This ties in with my interpretation of Wysocki’s next assumption, which explains that the arrangement of elements on a page perform persuasive work (124). By arranging the all of the different elements in a specific pattern, and then using arrows to direct the reader’s attention, I am able to direct the reader’s attention and get the reader to actually do something and participate with the presentation. The use of arrows directly responds to another assumption Wysocki made in her article, which says that “composing a visual text involves choosing strategies for shaping what is on a page or screen to direct a reader/viewer/browser’s attentions, within the context of other texts” (126). In my case, I used not only arrows to direct attention, but also different sized fonts, different colors on the maps, and a unique spacial arrangement. All of these strategies, combined with the elements used to convey the message, work together to form one cohesive visual presentation.
In Katharine Harmon’s book You Are Here: Personal Geographies and Other Maps on Imagination, she states, “Maps act as backdrops for statements about politically imposed boundaries, territoriality, and other notions of power and projection” (10). On the same page, she also stated that “maps are selective about what they represent, and call out differences between collective knowledge and individual experience.” Guided by these ideas, I knew that the use of maps was a crucial element in the visual presentation, as these points were very applicable, valid, and helpful in discussing this particular social issue. When deciding how to incorporate a map into the presentation, I thought that it was important to use maps that would allow the reader to make a personal connection, but also be allow the reader to relate their own understanding of the world in relation what Harmon mentioned.
The maps chosen depict two different sets of data. The first map is color-coded to depict the prison populations per 100,000 people in countries all over the world. Based on the information presented in the map, the reader can easily see that the United States surpasses every other country in the world in respect to the ratio of incarcerated persons to population size. This helps to solidify the point I am trying to make about the ineffectiveness of mass incarceration in the United States by giving the reader a visual interpretation that accurately depicts the information they have already been presented.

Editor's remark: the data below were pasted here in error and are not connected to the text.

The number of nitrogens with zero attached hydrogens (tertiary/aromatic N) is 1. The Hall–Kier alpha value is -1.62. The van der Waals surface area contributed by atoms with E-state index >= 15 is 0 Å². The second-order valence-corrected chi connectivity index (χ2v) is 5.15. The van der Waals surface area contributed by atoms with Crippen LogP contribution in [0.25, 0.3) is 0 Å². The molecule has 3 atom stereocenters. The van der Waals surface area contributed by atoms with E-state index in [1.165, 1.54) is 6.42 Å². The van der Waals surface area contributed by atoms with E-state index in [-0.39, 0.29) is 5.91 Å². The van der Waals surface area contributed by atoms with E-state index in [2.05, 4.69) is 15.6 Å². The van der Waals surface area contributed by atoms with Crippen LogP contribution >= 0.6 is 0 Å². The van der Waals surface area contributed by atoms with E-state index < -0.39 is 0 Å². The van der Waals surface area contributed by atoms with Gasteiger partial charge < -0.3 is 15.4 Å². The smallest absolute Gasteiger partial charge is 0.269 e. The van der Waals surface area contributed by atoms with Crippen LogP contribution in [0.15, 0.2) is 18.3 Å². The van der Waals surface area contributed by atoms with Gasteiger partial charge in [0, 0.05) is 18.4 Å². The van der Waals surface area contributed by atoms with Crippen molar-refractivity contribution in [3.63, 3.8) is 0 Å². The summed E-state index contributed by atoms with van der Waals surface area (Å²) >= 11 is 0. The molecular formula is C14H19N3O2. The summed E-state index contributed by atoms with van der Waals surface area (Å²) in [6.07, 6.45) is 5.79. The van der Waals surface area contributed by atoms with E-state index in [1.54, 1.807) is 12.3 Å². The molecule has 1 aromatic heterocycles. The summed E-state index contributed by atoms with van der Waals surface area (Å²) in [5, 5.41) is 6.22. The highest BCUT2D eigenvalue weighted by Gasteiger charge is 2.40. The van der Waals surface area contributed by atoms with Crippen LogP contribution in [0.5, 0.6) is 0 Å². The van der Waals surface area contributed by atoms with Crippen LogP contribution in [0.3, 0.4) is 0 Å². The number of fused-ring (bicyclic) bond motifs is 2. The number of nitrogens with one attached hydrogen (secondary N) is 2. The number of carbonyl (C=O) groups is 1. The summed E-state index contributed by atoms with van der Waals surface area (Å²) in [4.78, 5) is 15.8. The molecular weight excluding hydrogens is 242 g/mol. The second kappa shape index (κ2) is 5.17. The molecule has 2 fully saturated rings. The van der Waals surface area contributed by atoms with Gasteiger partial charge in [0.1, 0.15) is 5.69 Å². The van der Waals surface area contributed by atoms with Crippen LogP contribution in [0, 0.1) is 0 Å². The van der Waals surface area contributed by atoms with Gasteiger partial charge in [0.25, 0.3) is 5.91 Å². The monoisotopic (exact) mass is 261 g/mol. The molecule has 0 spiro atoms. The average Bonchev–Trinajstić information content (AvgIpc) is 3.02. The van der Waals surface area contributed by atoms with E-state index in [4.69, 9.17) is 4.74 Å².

The second color-coded map displays the incarcerated population per 100,000 in each of the 50 states. After displaying the world map, I thought that it would impact the reader even more to see a map that more closely depicted the problems within the country that the problem is happening, as well as the country in which the intended audience resides. While all of the words used to describe mass incarceration within the United States are useful, this map allows the reader to make a visual connection with the facts, figures, and data presented and thus draw a more informed, holistic conclusion.
The power of words is immense, but there is something magical about the power of visual representations. The goal of this project was to address a social issue and create and place text to alleviate the problem. By creating a poster that depicts the ineffectiveness and detrimental nature of mass incarceration, I was striving to do just that. Using examples from the readings, I was able to construct a visual presentation that allows for interaction with the reader, directs the reader’s attention, and conveys an immediate message. Providing the audience with a visual representation of the prison populations in countries around the world and throughout our own country through maps, in addition to the strategically placed text and charts explaining the problems with the United States’ prison population today, will hopefully encourage the intended audience of young, bright students to demand change within this flawed system.
Word Count: 1253
Harmon, Katharine. “You Are Here: Personal Geographies and Other Maps of the Imagination.” New York: Princeton Architectural Press, 2003. Print.
Wysocki, Anne Frances. “The Multiple Media of Texts: How Onscreen and Paper Texts Incorporate Words, Images, and Other Media.” What Writing Does and How It Does It; An Introduction to Analyzing Texts and Textual Practices (2004): 123-163. Print.